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Groundwater Flow Modeling to Estimate Fresh and Brackish Water Availability in the Lower Rio Grande Valley, South Texas

By

Chowdhury, Ali H., and Mace, Robert E.

Texas Water Development Board, Austin, TX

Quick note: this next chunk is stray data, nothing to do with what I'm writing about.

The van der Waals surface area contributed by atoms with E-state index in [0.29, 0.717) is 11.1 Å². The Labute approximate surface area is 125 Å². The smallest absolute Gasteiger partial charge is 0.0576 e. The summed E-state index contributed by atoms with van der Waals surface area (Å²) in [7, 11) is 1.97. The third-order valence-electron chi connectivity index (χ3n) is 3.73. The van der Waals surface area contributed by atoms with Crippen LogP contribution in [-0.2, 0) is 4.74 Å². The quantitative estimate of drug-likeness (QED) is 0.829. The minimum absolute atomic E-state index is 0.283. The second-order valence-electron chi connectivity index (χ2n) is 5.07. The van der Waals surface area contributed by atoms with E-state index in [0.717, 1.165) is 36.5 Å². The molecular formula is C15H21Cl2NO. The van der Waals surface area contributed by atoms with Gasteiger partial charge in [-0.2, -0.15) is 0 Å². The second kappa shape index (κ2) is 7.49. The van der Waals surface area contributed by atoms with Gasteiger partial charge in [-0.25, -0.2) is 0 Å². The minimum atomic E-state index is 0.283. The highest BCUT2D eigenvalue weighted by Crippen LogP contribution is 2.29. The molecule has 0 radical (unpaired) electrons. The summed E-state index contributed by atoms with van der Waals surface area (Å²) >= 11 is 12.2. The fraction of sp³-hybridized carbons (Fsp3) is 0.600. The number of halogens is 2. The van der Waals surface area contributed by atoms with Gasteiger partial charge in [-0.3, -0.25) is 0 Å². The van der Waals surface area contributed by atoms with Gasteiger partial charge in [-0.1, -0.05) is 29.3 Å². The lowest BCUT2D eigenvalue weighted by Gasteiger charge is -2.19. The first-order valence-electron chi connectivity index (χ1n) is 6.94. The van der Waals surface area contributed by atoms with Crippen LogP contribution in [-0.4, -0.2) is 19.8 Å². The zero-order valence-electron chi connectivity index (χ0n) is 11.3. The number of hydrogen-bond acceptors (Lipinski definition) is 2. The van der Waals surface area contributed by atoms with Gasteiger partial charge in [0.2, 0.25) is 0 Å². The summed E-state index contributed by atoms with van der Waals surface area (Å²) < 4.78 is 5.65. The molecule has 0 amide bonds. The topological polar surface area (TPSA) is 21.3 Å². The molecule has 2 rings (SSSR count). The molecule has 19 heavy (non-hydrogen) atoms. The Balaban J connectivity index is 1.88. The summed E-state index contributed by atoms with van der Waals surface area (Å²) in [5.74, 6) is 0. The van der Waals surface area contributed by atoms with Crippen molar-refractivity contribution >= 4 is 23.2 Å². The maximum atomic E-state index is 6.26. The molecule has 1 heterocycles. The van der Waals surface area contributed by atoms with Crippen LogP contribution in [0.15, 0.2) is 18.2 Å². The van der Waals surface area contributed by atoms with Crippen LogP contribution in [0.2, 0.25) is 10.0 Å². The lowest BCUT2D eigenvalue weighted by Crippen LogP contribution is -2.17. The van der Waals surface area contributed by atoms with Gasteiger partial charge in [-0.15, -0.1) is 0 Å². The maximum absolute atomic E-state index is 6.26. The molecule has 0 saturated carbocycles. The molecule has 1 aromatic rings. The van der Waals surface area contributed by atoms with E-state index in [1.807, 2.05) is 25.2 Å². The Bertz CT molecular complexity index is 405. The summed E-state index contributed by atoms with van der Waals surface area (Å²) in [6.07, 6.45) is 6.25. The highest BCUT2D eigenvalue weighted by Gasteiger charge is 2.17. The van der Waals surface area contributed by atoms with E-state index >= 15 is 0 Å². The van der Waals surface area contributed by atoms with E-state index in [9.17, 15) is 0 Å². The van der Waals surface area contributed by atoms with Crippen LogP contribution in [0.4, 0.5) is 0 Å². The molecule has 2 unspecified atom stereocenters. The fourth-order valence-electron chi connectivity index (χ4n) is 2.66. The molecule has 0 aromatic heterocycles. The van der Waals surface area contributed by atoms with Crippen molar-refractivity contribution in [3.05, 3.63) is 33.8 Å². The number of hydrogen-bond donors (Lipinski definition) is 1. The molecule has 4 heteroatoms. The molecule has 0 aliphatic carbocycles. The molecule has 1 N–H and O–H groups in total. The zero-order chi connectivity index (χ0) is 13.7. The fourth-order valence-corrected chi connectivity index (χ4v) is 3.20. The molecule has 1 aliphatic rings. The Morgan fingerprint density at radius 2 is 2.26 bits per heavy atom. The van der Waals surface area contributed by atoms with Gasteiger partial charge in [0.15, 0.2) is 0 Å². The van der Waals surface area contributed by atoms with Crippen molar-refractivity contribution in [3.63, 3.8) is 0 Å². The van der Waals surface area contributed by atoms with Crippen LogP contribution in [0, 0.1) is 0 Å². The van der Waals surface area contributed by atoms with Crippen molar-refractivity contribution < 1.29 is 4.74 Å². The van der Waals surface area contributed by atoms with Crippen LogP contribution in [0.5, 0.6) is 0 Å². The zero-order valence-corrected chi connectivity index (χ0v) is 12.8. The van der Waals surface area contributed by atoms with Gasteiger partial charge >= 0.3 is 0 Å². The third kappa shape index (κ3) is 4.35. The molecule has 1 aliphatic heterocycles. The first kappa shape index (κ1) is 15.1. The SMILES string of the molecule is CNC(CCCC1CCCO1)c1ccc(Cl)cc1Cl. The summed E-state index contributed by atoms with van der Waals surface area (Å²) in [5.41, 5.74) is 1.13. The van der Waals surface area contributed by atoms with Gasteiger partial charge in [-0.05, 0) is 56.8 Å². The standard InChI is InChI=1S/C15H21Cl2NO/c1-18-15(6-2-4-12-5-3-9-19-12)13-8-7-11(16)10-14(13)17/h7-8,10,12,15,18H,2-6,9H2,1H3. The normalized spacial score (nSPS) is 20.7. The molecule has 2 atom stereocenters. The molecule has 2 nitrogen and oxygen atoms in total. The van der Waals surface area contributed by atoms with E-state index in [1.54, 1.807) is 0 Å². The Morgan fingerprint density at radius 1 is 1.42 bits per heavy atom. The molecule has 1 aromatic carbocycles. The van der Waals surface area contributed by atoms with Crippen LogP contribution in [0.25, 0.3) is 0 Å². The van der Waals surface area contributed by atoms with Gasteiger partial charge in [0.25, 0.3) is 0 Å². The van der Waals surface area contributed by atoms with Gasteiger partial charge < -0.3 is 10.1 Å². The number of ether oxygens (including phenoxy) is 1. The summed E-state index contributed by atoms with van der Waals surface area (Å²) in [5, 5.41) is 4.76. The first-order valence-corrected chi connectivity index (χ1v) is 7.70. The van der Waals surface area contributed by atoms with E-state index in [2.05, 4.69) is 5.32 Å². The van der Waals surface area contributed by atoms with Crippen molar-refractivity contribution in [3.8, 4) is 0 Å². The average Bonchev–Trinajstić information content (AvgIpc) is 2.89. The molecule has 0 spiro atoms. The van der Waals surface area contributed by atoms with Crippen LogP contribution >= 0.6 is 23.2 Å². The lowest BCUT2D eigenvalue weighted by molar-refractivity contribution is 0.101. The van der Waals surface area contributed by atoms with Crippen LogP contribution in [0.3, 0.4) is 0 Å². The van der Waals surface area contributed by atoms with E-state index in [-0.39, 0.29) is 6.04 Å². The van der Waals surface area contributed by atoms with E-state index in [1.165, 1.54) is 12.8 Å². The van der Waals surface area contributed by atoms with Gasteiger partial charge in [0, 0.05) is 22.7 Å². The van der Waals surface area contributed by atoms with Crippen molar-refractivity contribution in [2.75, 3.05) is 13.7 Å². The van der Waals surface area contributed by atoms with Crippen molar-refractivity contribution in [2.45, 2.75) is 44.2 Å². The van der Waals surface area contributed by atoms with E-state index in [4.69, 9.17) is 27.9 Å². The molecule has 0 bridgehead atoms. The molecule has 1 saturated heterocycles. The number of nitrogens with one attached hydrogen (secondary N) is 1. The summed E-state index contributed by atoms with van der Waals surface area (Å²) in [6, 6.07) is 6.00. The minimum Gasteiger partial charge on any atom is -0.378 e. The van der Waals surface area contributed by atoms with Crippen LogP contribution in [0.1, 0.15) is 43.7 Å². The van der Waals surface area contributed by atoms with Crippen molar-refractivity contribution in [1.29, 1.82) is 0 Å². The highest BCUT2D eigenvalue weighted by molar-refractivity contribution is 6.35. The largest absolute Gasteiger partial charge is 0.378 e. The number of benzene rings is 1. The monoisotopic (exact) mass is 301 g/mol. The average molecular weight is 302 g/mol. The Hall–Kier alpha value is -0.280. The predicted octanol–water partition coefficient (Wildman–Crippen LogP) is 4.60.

The Texas Water Development Board is constructing a 3-D finite-difference groundwater flow model for the Gulf Coast aquifer in South Texas using MODFLOW and MT3D codes to assess the availability of fresh and brackish water. The Chicot, Evangeline, and Jasper aquifers and the Burkeville Confining System comprise the four layers of the model. All four layers in the model thicken considerably (total thickness of up to 12,000 feet) downdip towards the Gulf of Mexico. Model layers were developed using pre-published information and additional data acquired from geophysical logs. There has been little historical change in water levels over most of the model area. Groundwater flows west to east from the outcrop areas towards the Gulf of Mexico. Recharge is mainly from rainfall in the outcrop areas, canal losses and return flow in the irrigated areas, and the Rio Grande in the south. Rainfall decreases from east (26 in/yr) to west (19 in/yr). Groundwater pumping was about 17,000 ac-ft/yr in 1980 and nearly doubles by 1999. Part of the model area has mesquite with deep root systems capable of extracting significant quantities of water by evapo-transpiration (ET). ET rates for mesquite can potentially be as much as 95 percent of the rainfall depending on the depth of the water table, density and age of the stands. Initial model runs indicate that recharge is about 2 to 3 percent of rainfall. Brackish water for desalination constitutes a significant portion of the groundwater available for future use.